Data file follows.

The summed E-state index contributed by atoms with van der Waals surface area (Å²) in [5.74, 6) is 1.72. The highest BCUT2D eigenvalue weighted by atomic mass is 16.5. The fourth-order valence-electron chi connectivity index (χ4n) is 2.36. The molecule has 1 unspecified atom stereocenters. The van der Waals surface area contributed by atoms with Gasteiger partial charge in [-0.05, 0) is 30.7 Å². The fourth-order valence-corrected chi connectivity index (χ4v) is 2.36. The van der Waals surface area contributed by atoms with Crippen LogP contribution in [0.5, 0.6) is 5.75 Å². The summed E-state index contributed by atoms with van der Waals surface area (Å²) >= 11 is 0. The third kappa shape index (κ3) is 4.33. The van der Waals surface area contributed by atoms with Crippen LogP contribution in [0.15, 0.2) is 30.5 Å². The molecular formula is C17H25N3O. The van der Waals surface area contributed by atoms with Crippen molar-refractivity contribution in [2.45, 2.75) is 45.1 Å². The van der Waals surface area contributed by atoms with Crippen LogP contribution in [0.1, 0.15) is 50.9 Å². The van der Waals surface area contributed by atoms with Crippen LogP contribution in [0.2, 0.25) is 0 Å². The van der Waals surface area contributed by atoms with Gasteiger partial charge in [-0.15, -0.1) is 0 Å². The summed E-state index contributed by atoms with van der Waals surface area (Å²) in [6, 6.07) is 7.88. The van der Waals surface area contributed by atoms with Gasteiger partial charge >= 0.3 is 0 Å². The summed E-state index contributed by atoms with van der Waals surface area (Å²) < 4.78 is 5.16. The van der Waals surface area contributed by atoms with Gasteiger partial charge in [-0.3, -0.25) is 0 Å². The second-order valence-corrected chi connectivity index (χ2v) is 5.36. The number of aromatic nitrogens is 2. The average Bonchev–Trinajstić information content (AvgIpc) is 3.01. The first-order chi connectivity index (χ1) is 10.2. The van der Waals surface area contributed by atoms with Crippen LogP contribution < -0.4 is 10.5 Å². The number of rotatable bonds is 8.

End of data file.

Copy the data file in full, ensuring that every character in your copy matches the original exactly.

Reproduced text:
The summed E-state index contributed by atoms with van der Waals surface area (Å²) in [5.74, 6) is 1.72. The highest BCUT2D eigenvalue weighted by atomic mass is 16.5. The fourth-order valence-electron chi connectivity index (χ4n) is 2.36. The molecule has 1 unspecified atom stereocenters. The van der Waals surface area contributed by atoms with Gasteiger partial charge in [-0.05, 0) is 30.7 Å². The fourth-order valence-corrected chi connectivity index (χ4v) is 2.36. The van der Waals surface area contributed by atoms with Crippen LogP contribution in [0.5, 0.6) is 5.75 Å². The summed E-state index contributed by atoms with van der Waals surface area (Å²) >= 11 is 0. The third kappa shape index (κ3) is 4.33. The van der Waals surface area contributed by atoms with Crippen LogP contribution in [0.15, 0.2) is 30.5 Å². The molecular formula is C17H25N3O. The van der Waals surface area contributed by atoms with Crippen molar-refractivity contribution in [2.45, 2.75) is 45.1 Å². The van der Waals surface area contributed by atoms with Crippen LogP contribution in [0.1, 0.15) is 50.9 Å². The van der Waals surface area contributed by atoms with Crippen LogP contribution in [0.2, 0.25) is 0 Å². The van der Waals surface area contributed by atoms with Gasteiger partial charge in [-0.15, -0.1) is 0 Å². The summed E-state index contributed by atoms with van der Waals surface area (Å²) in [6, 6.07) is 7.88. The van der Waals surface area contributed by atoms with Gasteiger partial charge >= 0.3 is 0 Å². The summed E-state index contributed by atoms with van der Waals surface area (Å²) < 4.78 is 5.16. The van der Waals surface area contributed by atoms with Gasteiger partial charge in [-0.3, -0.25) is 0 Å². The second-order valence-corrected chi connectivity index (χ2v) is 5.36. The number of aromatic nitrogens is 2. The average Bonchev–Trinajstić information content (AvgIpc) is 3.01. The first-order chi connectivity index (χ1) is 10.2. The van der Waals surface area contributed by atoms with Crippen LogP contribution < -0.4 is 10.5 Å². The number of rotatable bonds is 8.